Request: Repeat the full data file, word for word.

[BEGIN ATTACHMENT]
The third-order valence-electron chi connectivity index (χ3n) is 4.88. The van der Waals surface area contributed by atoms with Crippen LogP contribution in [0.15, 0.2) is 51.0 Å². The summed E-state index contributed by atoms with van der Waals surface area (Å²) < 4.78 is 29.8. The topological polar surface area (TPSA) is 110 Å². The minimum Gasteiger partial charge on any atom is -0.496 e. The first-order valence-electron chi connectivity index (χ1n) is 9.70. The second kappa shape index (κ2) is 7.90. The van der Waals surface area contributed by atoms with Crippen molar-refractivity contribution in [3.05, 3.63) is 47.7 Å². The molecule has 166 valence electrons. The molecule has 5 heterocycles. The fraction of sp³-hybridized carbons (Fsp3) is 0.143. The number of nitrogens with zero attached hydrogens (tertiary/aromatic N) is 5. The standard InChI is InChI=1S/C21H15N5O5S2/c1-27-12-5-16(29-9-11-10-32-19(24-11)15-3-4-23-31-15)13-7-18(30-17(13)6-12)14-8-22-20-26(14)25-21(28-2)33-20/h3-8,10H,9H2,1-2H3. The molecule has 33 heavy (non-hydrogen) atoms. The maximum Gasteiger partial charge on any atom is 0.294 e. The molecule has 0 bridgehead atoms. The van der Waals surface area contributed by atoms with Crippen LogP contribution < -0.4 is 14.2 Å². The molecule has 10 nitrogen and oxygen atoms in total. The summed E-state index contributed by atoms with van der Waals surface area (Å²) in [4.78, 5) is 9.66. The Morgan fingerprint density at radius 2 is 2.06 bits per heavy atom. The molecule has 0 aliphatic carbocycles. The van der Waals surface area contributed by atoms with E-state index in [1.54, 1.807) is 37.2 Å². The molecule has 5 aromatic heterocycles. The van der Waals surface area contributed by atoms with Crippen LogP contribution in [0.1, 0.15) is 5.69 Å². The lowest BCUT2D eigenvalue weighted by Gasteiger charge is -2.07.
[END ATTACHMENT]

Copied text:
The third-order valence-electron chi connectivity index (χ3n) is 4.88. The van der Waals surface area contributed by atoms with Crippen LogP contribution in [0.15, 0.2) is 51.0 Å². The summed E-state index contributed by atoms with van der Waals surface area (Å²) < 4.78 is 29.8. The topological polar surface area (TPSA) is 110 Å². The minimum Gasteiger partial charge on any atom is -0.496 e. The first-order valence-electron chi connectivity index (χ1n) is 9.70. The second kappa shape index (κ2) is 7.90. The van der Waals surface area contributed by atoms with Crippen molar-refractivity contribution in [3.05, 3.63) is 47.7 Å². The molecule has 166 valence electrons. The molecule has 5 heterocycles. The fraction of sp³-hybridized carbons (Fsp3) is 0.143. The number of nitrogens with zero attached hydrogens (tertiary/aromatic N) is 5. The standard InChI is InChI=1S/C21H15N5O5S2/c1-27-12-5-16(29-9-11-10-32-19(24-11)15-3-4-23-31-15)13-7-18(30-17(13)6-12)14-8-22-20-26(14)25-21(28-2)33-20/h3-8,10H,9H2,1-2H3. The molecule has 33 heavy (non-hydrogen) atoms. The maximum Gasteiger partial charge on any atom is 0.294 e. The molecule has 0 bridgehead atoms. The van der Waals surface area contributed by atoms with Crippen LogP contribution < -0.4 is 14.2 Å². The molecule has 10 nitrogen and oxygen atoms in total. The summed E-state index contributed by atoms with van der Waals surface area (Å²) in [4.78, 5) is 9.66. The Morgan fingerprint density at radius 2 is 2.06 bits per heavy atom. The molecule has 0 aliphatic carbocycles. The van der Waals surface area contributed by atoms with E-state index in [1.54, 1.807) is 37.2 Å². The molecule has 5 aromatic heterocycles. The van der Waals surface area contributed by atoms with Crippen LogP contribution in [0.1, 0.15) is 5.69 Å². The lowest BCUT2D eigenvalue weighted by Gasteiger charge is -2.07.